Kathryn LaMaina
Senior Manager Corporate Development
Tel: (215) 914-0900
Email: khl@biosyn-inc.com

The microbicide cyanovirin-N expressed on the surface of commensal bacterium Streptococcus gordonii captures HIV-1.
AIDS. 2002 Jul 5;16(10):1351-6.
Giomarelli B, Provvedi R, Meacci F, Maggi T, Medaglini D, Pozzi G, Mori T, McMahon JB, Gardella R, Boyd MR.
Laboratory of Molecular Microbiology and Biotechnology, Department of Molecular Biology, University of Siena, Siena, Italy.
OBJECTIVE: To explore the feasibility of expressing the potent HIV-inactivating protein, cyanovirin-N (CV-N), in the human commensal bacterium Streptococcus gordonii, as a possible approach for local delivery of CV-N to prevent sexual transmission of HIV-1.
DESIGN AND METHODS: To express CV-N in S. gordonii, we used the host-vector system we had previously developed. CV-N was expressed as a fusion protein both attached to the bacterial surfaceand secreted in soluble form in the supernatant of liquid cultures. The soluble form of recombinant CV-N was tested for gp120-binding activity in an enzyme-linked immunosorbent assay, whereas S. gordonii strain expressing CV-N on the surface was analyzed in an in vitro HIV capturing assay.
RESULTS: Two recombinant S. gordonii strains secreting or displaying CV-N on the bacterial surface were constructed and the expression of CV-N was confirmed by immunoblot and flow-cytometric analysis. The secreted form of recombinant CV-N exhibited a concentration-dependent binding to the envelope glycoprotein gp120 of HIV-1, whereas CV-N displayed on the bacterial surface was able to capture HIV virions efficiently.
CONCLUSION: The anti-HIV protein CV-N in S. gordonii was expressed in a biologically active form. This represents a first step in the development of a system to deliver and maintain an effective concentration of a microbicide in the vaginal mucosa.

Cyanovirin-N Gel as a Topical Microbicide Prevents Rectal Transmission of SHIV89.6P in Macaques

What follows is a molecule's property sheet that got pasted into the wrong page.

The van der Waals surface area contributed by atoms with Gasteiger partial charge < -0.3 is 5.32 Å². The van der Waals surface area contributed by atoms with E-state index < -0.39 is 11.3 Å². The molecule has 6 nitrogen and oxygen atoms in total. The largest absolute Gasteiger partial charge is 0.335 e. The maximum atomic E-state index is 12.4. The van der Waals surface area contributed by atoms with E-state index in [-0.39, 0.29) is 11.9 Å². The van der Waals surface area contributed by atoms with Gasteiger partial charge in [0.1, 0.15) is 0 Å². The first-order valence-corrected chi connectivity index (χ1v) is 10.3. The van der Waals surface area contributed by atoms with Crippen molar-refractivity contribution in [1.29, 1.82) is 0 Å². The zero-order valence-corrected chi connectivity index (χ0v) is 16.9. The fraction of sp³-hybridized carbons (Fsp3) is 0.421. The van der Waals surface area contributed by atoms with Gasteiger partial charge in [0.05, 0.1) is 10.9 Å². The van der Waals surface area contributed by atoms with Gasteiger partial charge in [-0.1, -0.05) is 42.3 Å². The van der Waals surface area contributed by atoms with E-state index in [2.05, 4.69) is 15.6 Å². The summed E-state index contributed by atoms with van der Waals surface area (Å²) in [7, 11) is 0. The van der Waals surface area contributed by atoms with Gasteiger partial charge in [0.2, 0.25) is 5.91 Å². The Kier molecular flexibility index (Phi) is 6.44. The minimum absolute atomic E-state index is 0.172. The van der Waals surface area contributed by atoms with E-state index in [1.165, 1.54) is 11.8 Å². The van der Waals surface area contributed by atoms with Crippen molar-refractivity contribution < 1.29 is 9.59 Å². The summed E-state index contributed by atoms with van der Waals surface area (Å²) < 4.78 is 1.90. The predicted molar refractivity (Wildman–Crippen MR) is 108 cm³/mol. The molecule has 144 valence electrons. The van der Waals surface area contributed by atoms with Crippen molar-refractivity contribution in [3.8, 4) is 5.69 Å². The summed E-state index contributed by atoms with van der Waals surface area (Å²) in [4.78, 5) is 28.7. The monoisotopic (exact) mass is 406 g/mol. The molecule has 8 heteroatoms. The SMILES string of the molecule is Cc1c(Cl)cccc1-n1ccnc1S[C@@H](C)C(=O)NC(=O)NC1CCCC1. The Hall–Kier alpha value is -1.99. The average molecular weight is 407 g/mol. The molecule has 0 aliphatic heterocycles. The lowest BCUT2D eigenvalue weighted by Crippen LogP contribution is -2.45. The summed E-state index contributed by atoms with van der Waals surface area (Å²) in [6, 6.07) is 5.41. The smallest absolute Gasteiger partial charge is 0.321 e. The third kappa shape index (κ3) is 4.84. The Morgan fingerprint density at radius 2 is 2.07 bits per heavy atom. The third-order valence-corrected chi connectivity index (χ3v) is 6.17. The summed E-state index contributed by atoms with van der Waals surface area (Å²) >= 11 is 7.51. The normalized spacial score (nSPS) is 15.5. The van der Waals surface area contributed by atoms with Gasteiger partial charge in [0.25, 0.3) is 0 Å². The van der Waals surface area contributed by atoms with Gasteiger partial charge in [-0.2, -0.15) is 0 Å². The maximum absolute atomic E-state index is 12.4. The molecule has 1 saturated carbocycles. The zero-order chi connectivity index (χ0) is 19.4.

AIDS Research and Human Retroviruses Volume: 19 Number: 7 Page: 535-541 Author(s): Che-Chung Tsai ; Peter Emau ; Yonghou Jiang ; Baoping Tian ; William R. Morton ; Kirk R. Gustafson ; Michael R. Boyd
Cyanovirin-N (CV-N), an 11-kDa cyanobacterial protein, potently inactivates diverse strains of HIV-1, HIV-2, and simian immunodeficiency virus (SIV) and also prevents virus-to-cell fusion, virus entry, and infection of cells in vitro. These properties make CV-N an attractive candidate for use as a topical microbicide to prevent the sexual transmission of HIV.
We evaluated the efficacy of gel-formulated, recombinant CV-N gel as a topical microbicide in male macaques (Macaca fascicularis) that were rectally challenged with a chimeric SIV/HIV-1 virus known as SHIV89.6P.
All of the untreated macaques were infected and experienced CD4+ T cell depletion. In contrast, none of the macaques that received either 1% or 2% CV-N gel showed evidence of SHIV89.6P infection. Neither CV-N nor placebo gels pro duced any adverse effects in any macaque following the rectal application. These results indicate that CV-N gel as a topical microbicide can prevent rectal transmission of SHIV in macaques. These studies encourage clinical evaluation of CV-N as a topical microbicide to prevent sexual transmisision of HIV in humans.

"Cyanovirin-N, a Potent Human Immunodeficiency Virus-Inactivating Protein, Blocks both CD4-Dependent and CD4-Independent Binding ofSoluble gp120 (sgp120) to Target Cells, Inhibits sCD4-Induced Binding of sgp120 to Cell-Associated CXCR4, and Dissociates Bound sgp120 from Target Cells"
Antimicrob Agents Chemother. 2001 March; 45 (3): 664–672 Toshiyuki Mori and Michael R. Boyd*
Laboratory of Natural Products, Division of Basic Sciences, National Cancer Institute-Frederick, Cancer Research and Development Center, Frederick, Maryland 21702
Cyanovirin-N (CV-N), an 11-kDa protein originally isolated from the cyanobacterium Nostoc ellipsosporum, potently inactivates diverse strains of human immunodeficiency virus type 1 (HIV-1), HIV-2, simian immunodeficiency virus, and feline immunodeficiency virus. It has been well established that the HIV surface envelope glycoprotein gp120 is a molecular target of CV-N. We recently reported that CV-N impaired the binding of virion-associated gp120 to cell-associated CD4 and that CV-N preferentially inhibited binding of the glycosylation-dependent neutralizing monoclonal antibody 2G12 to gp120. However, CV-N did not interfere with the interactions of soluble CD4 (sCD4) with either soluble gp120 (sgp120) or virion-associated gp120. In the present study, we have evaluated the effects of CV-N on the binding of sgp120 to cell-associated CD4 to clarify the experimental basis of the previous binding results, and we further address the detailed mechanism of action of CV-N.